“Fraudulent Conveyance” Aligns the Ponzi with the Ponz-ee

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“Fraudulent Conveyance” Aligns the Ponzi with the Ponz-ee

In the wake of the Madoff scandal, some people have discussed how “fraudulent conveyance” could be a major issue. The doctrine of fraudulent conveyance basically holds that after a fraud, someone who benefited should give up some (or all) of their benefits to those who were wronged, even if they had no idea what was going on. It’s a usful doctrine in a lot of cases — if Madoff, for example, had given his sons tens of millions of dollars but left others high and dry, it wouldn’t be a great plan to let them keep the money.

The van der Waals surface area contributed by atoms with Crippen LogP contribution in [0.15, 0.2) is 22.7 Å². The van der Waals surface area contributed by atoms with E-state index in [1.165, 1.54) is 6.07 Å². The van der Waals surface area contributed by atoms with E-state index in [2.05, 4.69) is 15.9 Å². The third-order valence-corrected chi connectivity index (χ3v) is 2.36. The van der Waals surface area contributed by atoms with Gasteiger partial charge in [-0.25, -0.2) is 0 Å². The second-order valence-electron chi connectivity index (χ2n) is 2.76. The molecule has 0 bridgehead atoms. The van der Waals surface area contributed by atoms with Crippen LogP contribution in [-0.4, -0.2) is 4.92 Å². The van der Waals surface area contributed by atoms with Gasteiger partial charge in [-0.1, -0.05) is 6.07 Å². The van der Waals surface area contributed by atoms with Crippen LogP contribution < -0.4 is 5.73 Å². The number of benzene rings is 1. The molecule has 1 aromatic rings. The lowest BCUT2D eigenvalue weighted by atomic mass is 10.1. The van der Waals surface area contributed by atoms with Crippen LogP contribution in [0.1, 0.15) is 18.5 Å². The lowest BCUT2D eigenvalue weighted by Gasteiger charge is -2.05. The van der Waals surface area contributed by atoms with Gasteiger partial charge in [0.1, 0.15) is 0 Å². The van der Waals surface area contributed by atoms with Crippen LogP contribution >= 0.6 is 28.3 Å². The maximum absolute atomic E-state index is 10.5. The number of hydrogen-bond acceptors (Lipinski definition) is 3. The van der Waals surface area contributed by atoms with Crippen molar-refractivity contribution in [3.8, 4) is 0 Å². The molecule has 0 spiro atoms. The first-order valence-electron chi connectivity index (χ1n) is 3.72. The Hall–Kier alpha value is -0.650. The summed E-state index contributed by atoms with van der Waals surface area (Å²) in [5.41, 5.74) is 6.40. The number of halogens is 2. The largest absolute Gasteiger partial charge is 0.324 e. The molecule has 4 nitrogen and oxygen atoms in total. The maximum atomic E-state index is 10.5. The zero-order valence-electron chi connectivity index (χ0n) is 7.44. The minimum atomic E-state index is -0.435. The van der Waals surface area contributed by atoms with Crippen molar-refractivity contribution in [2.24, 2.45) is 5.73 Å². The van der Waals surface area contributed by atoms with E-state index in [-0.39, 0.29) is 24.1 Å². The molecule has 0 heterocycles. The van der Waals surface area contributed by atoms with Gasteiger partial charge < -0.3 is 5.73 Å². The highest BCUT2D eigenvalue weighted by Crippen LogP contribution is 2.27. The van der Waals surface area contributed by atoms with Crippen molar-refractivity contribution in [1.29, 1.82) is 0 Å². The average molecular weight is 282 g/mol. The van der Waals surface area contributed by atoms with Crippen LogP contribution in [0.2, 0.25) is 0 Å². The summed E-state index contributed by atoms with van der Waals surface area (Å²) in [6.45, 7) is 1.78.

But what people don’t often mention is the big problem with fraudulent conveyance: it encourages people to look the other… Read more…

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Is a Post-Madoff Stimulus Really More Madoff?

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Is a Post-Madoff Stimulus Really More Madoff?

When Bernie Madoff made every scammer in history look like an amateur with his $50 billion haul, I’m not sure how many people wondered what positive effects he might have had.

But think about the argument for a stimulus program: let’s say we give Taxpayer A $1,000 right now, and saddle him with another $1,500 in higher taxes down the road. The $1,000 makes him feel richer, so he spends it — the $1,500 is a problem, but not just yet (and it’s a problem for a more robust, post-stimulus economy). The stimulus even works if it’s a different taxpayer: if taxpayer A gets the check and taxpayer B pays the consequences, B doesn’t spend less until the… Read more…

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